I'm intrigued that Python has some functional constructions in the language.

Carl Banks pavlovevidence at gmail.com
Sat May 9 03:13:44 CEST 2009


On May 8, 5:47 pm, namekuseijin <namekusei... at gmail.com> wrote:
> My point is that when all you do is call functions, syntax is
> irrelevant.  You call functions pretty much in the same way regardless
> of language:  functionname, optionalOpenPar, parameters,
> optionalClosePar.

then...

> Functional programming is all about defining functions and applying
> functions.  Core ML, Haskell and Scheme are all like that,

Yet all three use a different syntax to call functions, none of them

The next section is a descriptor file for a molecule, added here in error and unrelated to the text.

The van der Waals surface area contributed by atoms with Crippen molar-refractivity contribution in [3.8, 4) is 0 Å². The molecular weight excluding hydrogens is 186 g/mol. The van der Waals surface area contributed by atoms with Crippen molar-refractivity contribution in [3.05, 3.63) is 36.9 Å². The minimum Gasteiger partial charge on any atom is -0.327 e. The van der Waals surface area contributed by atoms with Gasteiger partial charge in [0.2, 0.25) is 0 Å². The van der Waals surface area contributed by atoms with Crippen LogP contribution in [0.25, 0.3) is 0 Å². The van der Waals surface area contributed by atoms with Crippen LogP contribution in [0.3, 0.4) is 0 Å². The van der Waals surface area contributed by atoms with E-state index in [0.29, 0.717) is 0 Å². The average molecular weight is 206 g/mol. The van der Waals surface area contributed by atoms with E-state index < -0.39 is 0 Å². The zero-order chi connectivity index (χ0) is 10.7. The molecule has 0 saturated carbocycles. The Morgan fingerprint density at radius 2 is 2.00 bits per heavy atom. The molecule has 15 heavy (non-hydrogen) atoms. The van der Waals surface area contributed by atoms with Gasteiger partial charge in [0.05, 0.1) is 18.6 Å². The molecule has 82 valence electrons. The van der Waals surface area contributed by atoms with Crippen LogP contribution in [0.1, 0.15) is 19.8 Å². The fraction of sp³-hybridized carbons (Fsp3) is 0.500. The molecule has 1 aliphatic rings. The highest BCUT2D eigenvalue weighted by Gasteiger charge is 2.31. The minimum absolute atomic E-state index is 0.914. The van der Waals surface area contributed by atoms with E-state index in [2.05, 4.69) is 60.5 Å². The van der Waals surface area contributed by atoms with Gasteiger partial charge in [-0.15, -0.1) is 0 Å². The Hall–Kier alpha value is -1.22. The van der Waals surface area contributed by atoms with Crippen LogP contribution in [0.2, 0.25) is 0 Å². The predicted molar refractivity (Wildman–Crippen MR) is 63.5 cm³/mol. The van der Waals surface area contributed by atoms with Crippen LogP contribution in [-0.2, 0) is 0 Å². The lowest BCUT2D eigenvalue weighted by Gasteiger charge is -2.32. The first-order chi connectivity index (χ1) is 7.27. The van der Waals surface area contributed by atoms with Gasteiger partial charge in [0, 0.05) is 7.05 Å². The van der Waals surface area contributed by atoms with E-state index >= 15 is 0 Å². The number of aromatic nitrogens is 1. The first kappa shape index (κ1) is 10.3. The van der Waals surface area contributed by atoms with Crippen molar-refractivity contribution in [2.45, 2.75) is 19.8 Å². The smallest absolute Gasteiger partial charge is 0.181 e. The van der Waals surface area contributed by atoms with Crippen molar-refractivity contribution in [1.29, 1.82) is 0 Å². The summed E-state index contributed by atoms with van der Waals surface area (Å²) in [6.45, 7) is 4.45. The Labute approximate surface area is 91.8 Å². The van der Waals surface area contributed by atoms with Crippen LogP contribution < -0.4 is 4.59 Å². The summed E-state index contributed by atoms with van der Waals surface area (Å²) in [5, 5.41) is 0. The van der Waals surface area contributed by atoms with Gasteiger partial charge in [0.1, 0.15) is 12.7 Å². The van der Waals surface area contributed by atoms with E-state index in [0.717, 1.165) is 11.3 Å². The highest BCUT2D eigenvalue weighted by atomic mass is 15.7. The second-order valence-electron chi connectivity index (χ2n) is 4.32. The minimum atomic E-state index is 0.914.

the "pretty much the same way" you listed above.

Haskell, Python, and (I think) ML can define operators with different
syntax than function calls, that matters.

Haskell and Python have syntax for list operations, that matters.

Haskell nexts using indentation, the others nest using tokens(**),
that matters.

I can go on, but you get the idea.  Point is: functional programmint
isn't "nothing but calling functions".

[snip irrelevant stuff about office scripting]

Carl Banks

(**) Python does using indentation to nest, of course, but not at the
expression level.



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